Since my previous entry on optimizing Objective-C delegates, I ran across an article on called Elegant Delegation. The article goes over a technique that uses a proxy to forward messages to the delegate, called MDelegateManager. The proxy just eats the message if the delegate does not respond to it. This is a very clever and elegant solution, especially if the delegate does not return any value.

I actually tried to implement something similar, but could not figure out a way to stop the "selector not recognized" exception. The magic is the "undocumented" signatureWithObjCTypes: method of NSMethodSignature. I put that in quotes because this method has been known for some time now. Apparently, anyone doing anything with proxies is already aware of it. Though, now that I understand why it's used, we can actually use public methods for this case (I'll cover that later).

In this second part, I'll go over how MDelegateManager stacks up against my other techniques in readability and performance. I'll also see if using a C++ map, instead of an NSMutableDictionary, can help the miserable performance of my respondsToSelector: cache, by avoiding boxing and unboxing of selectors and booleans into objects.

So, let's cover readability of MDelegateManager first. Like I mentioned above, if the delegate does not return anything, this really shines. Your just call your delegate on the proxy, and you don't have to worry if the delegate doesn't implement it (just set it, and forget it!). But if your delegate returns a value, you first have to check if the delegate was actually called, before using the return value. Continuing with my examples from last time:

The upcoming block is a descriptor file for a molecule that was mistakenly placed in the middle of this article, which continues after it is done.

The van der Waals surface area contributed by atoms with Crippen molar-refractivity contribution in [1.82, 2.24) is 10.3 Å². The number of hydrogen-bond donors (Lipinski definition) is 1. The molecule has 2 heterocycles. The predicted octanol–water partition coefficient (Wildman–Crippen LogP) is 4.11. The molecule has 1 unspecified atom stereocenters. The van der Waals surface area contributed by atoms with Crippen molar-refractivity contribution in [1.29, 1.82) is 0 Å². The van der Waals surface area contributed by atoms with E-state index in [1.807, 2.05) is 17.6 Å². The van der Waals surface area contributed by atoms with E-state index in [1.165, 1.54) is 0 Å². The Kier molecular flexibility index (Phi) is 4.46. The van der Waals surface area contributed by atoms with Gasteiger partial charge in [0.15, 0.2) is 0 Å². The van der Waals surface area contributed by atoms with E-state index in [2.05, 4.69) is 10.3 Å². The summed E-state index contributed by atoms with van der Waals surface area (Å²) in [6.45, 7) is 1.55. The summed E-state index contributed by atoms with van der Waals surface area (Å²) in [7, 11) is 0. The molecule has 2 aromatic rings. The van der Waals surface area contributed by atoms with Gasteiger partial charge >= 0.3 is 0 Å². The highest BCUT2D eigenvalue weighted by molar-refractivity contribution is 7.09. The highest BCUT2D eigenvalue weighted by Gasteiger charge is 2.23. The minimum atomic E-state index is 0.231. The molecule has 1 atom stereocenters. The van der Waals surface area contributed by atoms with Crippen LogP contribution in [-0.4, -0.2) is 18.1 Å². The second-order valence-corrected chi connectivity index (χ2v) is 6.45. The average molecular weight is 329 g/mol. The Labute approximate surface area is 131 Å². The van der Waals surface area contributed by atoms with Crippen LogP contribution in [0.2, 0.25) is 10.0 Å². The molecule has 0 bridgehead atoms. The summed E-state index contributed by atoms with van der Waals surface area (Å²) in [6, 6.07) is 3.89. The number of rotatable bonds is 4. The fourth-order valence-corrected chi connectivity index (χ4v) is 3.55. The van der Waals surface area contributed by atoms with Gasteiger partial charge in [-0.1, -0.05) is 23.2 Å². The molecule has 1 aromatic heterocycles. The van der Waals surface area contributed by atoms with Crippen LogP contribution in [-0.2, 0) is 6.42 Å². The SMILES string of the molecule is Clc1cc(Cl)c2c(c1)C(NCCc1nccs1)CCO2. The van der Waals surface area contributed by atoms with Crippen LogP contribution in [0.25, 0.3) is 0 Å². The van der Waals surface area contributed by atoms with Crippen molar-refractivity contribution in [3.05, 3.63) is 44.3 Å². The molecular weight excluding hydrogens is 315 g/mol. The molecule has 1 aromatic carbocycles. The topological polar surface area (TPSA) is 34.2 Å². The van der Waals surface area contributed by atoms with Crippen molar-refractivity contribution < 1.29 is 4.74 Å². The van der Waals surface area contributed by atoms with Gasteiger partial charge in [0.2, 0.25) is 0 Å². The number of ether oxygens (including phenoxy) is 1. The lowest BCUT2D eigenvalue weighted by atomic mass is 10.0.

- (void) someMethod {
    BOOL shouldProceed = [delegate operationShouldProceed];
    if (([delegate justRespondeded]) && (shouldProceed) {
        // do something appropriate

This isn't so bad for a BOOL, but if you're returning another object or an NSRect, you may have to resort to more compilcated if statements. I personally prefer my technique of refactoring respondsToSelector: into it's own method, since that gives you the opportunity of providing a default return value, if the delegate isn't implemented. This eliminates the special case from someMethod in sort of a null object design pattern of sorts. So, in my opinion, the proxy technique is not any more readable than my refactoring technique.

How does it stack up on performance? Unfortunately, it's the slowest of the lot, coming in at over 100 times slower than the ivar cache technique. This pretty much rules out this technique for me. However, as I mentioned, the performance probably isn't noticeable in real world scenarios, and if you think this is more readable than refactoring respondsToSelector: into it's own method, then MDelegateManager may be for you. Oh, and if you want to use all public methods, just replace the signatureWithObjCTypes:</code> call with: </p> ``` objc sig = [[NSObject class] instanceMethodSignatureForSelector: @selector(init)]; ```

So, finally, for grins, I decided to see if I could optimize my generic ivar cache class. My first implementation used an NSMutableDictionary of booleans, indexed by selector. Unfortunately, both the selector and the boolean had to be wrapped in NSValues to be used, since they aren't Objective-C objects. Creating these temporary NSValue objects really slowed things down, though. The standard C++ map does not have this limitation, and you can directly use them using std::map<SEL, BOOL>. This does speed things up significantly, but it's still 1.58 times slower than the ivar cache technique. It's also not all that readable, so I probably won't use this technique, either. Thus, I think I'll stand by my original conclusion from part one.